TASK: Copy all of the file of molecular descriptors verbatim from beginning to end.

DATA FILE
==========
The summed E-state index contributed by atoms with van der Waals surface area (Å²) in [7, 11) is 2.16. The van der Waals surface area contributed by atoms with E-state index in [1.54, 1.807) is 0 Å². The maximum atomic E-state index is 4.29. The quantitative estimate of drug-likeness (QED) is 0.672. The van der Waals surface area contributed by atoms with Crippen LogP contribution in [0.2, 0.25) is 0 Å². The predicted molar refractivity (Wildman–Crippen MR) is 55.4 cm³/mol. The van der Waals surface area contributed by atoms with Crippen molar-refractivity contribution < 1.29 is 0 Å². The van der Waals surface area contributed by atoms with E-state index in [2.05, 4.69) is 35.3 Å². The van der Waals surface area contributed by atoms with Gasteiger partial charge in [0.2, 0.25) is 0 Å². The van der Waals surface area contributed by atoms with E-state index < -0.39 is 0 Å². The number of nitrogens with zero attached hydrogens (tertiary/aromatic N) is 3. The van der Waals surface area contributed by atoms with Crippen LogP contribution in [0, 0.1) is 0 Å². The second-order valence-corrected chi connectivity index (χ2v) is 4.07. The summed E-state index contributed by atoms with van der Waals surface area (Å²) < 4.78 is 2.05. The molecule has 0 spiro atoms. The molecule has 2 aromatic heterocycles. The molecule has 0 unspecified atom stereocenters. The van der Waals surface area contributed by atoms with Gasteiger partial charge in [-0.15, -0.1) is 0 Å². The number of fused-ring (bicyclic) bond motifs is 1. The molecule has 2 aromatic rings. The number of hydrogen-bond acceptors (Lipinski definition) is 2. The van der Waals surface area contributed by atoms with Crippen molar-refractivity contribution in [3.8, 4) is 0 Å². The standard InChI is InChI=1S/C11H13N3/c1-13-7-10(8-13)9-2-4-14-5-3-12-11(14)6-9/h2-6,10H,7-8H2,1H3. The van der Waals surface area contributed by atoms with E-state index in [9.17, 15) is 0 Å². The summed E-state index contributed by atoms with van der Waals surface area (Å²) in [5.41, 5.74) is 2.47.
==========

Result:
The summed E-state index contributed by atoms with van der Waals surface area (Å²) in [7, 11) is 2.16. The van der Waals surface area contributed by atoms with E-state index in [1.54, 1.807) is 0 Å². The maximum atomic E-state index is 4.29. The quantitative estimate of drug-likeness (QED) is 0.672. The van der Waals surface area contributed by atoms with Crippen LogP contribution in [0.2, 0.25) is 0 Å². The predicted molar refractivity (Wildman–Crippen MR) is 55.4 cm³/mol. The van der Waals surface area contributed by atoms with Crippen molar-refractivity contribution < 1.29 is 0 Å². The van der Waals surface area contributed by atoms with E-state index in [2.05, 4.69) is 35.3 Å². The van der Waals surface area contributed by atoms with Gasteiger partial charge in [0.2, 0.25) is 0 Å². The van der Waals surface area contributed by atoms with E-state index < -0.39 is 0 Å². The number of nitrogens with zero attached hydrogens (tertiary/aromatic N) is 3. The van der Waals surface area contributed by atoms with Crippen LogP contribution in [0, 0.1) is 0 Å². The second-order valence-corrected chi connectivity index (χ2v) is 4.07. The summed E-state index contributed by atoms with van der Waals surface area (Å²) < 4.78 is 2.05. The molecule has 0 spiro atoms. The molecule has 2 aromatic heterocycles. The molecule has 0 unspecified atom stereocenters. The van der Waals surface area contributed by atoms with Gasteiger partial charge in [-0.15, -0.1) is 0 Å². The number of fused-ring (bicyclic) bond motifs is 1. The molecule has 2 aromatic rings. The number of hydrogen-bond acceptors (Lipinski definition) is 2. The van der Waals surface area contributed by atoms with Crippen molar-refractivity contribution in [3.8, 4) is 0 Å². The standard InChI is InChI=1S/C11H13N3/c1-13-7-10(8-13)9-2-4-14-5-3-12-11(14)6-9/h2-6,10H,7-8H2,1H3. The van der Waals surface area contributed by atoms with E-state index in [9.17, 15) is 0 Å². The summed E-state index contributed by atoms with van der Waals surface area (Å²) in [5.41, 5.74) is 2.47.